IRB Barcelona to participate in the international DECIDER project, aimed at improving diagnostics and treatment of ovarian cancer
The Institute for Research in Biomedicine (IRB Barcelona), based in PCB, is one of the 14 research centers and hospitals from the European Union that will participate, over the next 5 years, in the international DECIDER project, which starts with funding from € 15 million from the European Commission to improve personalized therapies for ovarian cancer.
In Europe, over 40 000 women die of ovarian cancer every year. In addition to surgery, most patients are treated with platinum-based chemotherapy. Unfortunately, the effect of the chemotherapy often decreases with treatment cycles, and few effective treatments are currently available for patients who develop resistance to platinum-based drugs.
The project kicks off in February and will develop diagnostic tools for earlier and more reliable identification of patients not responding to current treatments. Based on the data collected from the tumours, the project also aims to discover effective combination treatments.
“What makes this project unique, besides the multidisciplinary and extraordinary quality of the partners, is that we will be working with several samples from the same tumours, taken at different time points. We will be studying the evolution of the tumour, and our main goal is to be able to anticipate genetic changes in the cancer that lead to treatment resistance,” says Fran Supek, head of the Genome Data Science lab at IRB Barcelona.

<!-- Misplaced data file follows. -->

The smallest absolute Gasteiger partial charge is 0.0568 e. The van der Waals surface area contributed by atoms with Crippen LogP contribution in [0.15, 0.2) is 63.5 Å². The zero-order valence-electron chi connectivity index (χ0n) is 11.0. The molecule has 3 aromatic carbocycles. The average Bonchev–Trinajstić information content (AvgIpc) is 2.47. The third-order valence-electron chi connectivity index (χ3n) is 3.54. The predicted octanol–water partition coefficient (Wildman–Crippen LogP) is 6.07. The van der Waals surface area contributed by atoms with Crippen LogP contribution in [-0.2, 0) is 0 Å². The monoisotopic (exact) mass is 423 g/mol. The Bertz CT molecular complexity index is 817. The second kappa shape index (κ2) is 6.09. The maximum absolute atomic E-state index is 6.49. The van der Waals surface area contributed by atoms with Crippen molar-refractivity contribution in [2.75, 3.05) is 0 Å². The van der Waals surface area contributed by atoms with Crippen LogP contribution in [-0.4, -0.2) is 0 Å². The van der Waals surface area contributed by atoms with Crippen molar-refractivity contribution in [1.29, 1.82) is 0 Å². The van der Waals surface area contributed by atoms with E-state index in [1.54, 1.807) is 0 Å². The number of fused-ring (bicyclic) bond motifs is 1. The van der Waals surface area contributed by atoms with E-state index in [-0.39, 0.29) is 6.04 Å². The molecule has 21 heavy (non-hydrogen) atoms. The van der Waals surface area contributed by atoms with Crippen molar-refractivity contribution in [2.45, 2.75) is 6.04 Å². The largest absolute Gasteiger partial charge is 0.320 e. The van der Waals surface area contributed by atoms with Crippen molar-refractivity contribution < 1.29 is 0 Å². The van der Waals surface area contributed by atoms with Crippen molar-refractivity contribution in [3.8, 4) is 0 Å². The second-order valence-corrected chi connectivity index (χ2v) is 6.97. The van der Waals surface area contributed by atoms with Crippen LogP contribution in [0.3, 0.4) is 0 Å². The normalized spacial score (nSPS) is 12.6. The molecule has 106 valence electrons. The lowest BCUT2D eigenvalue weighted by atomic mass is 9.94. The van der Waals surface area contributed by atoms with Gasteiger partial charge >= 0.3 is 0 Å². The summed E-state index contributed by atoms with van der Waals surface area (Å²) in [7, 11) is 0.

Artificial intelligence to integrate and visualise patient information for doctors
A team of researchers at the Genome Data Science lab will be working on the development of computational models that predict evolution of every particular tumor and that will aim to make effective and personalised treatment recommendations based on the genetic profile. The group will combine experimental approaches based on gene editing, and computational approaches based on machine learning to understand drug and radiation resistance mechanisms.
“Tumors often have defective mechanisms to repair their DNA, which speeds up their evolution but potentially also results in drug vulnerabilites or drug resistance. If we understand the mechanisms underlying resistance, by sequencing the tumour we would be able to predict whether it would easily be able to gain resistance to a specific drug in the future. This would lead to understanding which other treatments would be more effective on that particular tumour, to slow down its evolution and ultimately improve health outcomes,” Supek explains.
An important part of the project will be the collaboration with small-and-medium enterprises (SME) in developing, producing and registering diagnostic kits, producing a drug-sensitivity test based on the tumour samples, developing image-based diagnostics of digital samples, and developing data pseudonymisation and anonymisation techniques necessary for the management of sensitive patient data for privacy protection. Patient organisations have an important advisory role in the project.
In addition to the medical research, the project also includes a legal work package that addresses the ethical and legal aspects of the project. Furthermore, the legal researchers will also study whether there are inconsistencies between the pharmaceutical regulatory system and other relevant legislation.
» For further information: IRB Barcelona website [+]